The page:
You could also ask them to leave reviews on Google, LinkedIn or Facebook to help reassure potential customers about you and your business.

For anyone with employees, it’s equally useful to ask them questions to find out how things are, whether they’re happy, and what ideas they may have to improve the business.


  1. Get communicating

If you’ve considered writing a newsletter or creating videos for a YouTube channel, this is a great time to get started. With less day to day pressure, you can spend more time being creative and develop something which really engages with people.

Here’s a link to The Business Village YouTube channel where you can catch up on the very latest developments as we crack on with our new Building Four and perhaps have a giggle at how far we have come since the BBIC was first established some 30 years ago.

You could also work on building your email marketing list by writing something that people will find useful and then making it available as a free download. This has the added bonus of positioning you as an expert in your field.

Quiet times are also perfect for working on your blog. You can develop a content plan and then get a head start on writing and scheduling posts. You could also look back through your old blog posts to add links for more recent posts, or even pitch to write guest blog posts elsewhere which can help to get your business known.


  1. Tap into your network

Reaching out to people in your network when work is lean could lead to you working with someone else who is overloaded. Alternatively, you may find complementary businesses to partner with, eg. a content writer partnering with a website designer to present a fully comprehensive service to clients.

Networks are particularly crucial for solo business owners going through tough times as you’ll find people who understand the issues and who can offer either a friendly ear or some innovative ideas.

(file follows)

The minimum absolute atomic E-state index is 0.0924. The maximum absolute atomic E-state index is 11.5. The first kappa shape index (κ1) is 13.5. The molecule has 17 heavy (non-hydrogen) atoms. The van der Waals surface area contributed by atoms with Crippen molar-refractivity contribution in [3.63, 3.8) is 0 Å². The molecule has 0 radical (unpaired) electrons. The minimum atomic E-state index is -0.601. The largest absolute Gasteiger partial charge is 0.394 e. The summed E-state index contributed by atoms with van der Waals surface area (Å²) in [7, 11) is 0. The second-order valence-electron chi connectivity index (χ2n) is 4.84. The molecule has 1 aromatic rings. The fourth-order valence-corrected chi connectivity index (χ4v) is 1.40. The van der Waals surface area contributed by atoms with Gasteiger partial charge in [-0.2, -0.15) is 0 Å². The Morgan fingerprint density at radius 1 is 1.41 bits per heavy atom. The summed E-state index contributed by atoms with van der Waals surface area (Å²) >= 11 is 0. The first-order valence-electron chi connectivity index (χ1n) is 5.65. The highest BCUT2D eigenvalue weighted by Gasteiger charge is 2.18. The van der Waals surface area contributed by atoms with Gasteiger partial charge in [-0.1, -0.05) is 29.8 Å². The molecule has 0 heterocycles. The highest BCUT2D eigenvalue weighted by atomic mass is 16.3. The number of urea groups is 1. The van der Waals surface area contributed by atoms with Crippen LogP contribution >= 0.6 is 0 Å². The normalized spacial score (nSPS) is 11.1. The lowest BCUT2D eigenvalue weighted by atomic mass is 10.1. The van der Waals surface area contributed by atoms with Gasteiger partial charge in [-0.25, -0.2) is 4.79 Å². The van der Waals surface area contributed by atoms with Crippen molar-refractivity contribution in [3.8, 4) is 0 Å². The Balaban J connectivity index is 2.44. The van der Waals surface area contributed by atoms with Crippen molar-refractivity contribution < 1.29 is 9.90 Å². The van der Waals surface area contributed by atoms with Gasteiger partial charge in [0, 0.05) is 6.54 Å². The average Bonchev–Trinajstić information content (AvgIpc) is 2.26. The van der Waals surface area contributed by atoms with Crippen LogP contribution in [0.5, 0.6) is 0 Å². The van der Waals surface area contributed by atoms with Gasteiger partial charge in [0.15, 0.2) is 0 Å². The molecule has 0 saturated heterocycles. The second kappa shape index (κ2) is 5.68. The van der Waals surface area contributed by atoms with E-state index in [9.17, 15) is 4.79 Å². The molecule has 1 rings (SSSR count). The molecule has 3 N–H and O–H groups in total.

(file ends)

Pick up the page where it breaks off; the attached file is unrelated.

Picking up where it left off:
In person is great, but it’s equally effective online via LinkedIn and Facebook Groups. Equally, consider joining both professional organisations where you’ll find people who know your industry trends, plus general business groups where you’ll meet a diverse range of business owners.


  1. Carry out a marketing audit

Stepping back from day to day business gives you the opportunity to refresh your website and ensure that it’s up to date with current information. Similarly, you could look at your existing marketing materials and overall marketing strategy.

At the very least, you could begin preparing a list of potential leads and start pitching to them.


Additionally, give your past customers a little love by sending them a personalised email (or make a phone call) to ask how they’re doing. It will remind them about you and your business, and you may just walk away with some work which they had in the pipeline.


  1. Sort out those niggly little jobs

When business is booming, it can be hard to keep on top of some of the smaller jobs. So, if you’re behind on your book keeping or other paperwork, now is a great time to get back on top of them.

Similarly, you may only have had the time to put the basic details into your CRM system, so it’s worth taking a closer look to ensure that you have all the relevant details captured.

Or maybe your office needs an upgrade – a coat of paint, a thorough clean, or general organisation to make things more efficient?


  1. Have a little down time

This may be an opportunity for you to avoid burnout and give yourself a break, sit back, enjoy life and do the things which make you happy. We all work so hard these days, so why not take some time off, start a new hobby, spend time with family, or get exercising.

Besides, it’s well known that giving your brain a rest and doing something completely different can actually get your creative juices flowing. Then, when you get back to your business, you’ll have tons of new ideas and renewed energy to catch the upturn.

As you can see, slow business times do not have to be negative and can be used productively to either change how you offer your products and services or to create a firm foundation and prepare yourself for the busy business days ahead.


The team here at The Business Village are always available to help you with advice and support as you work through these changes. To find out more, contact Kevin Steel ksteel@barnsleyBIC.co.uk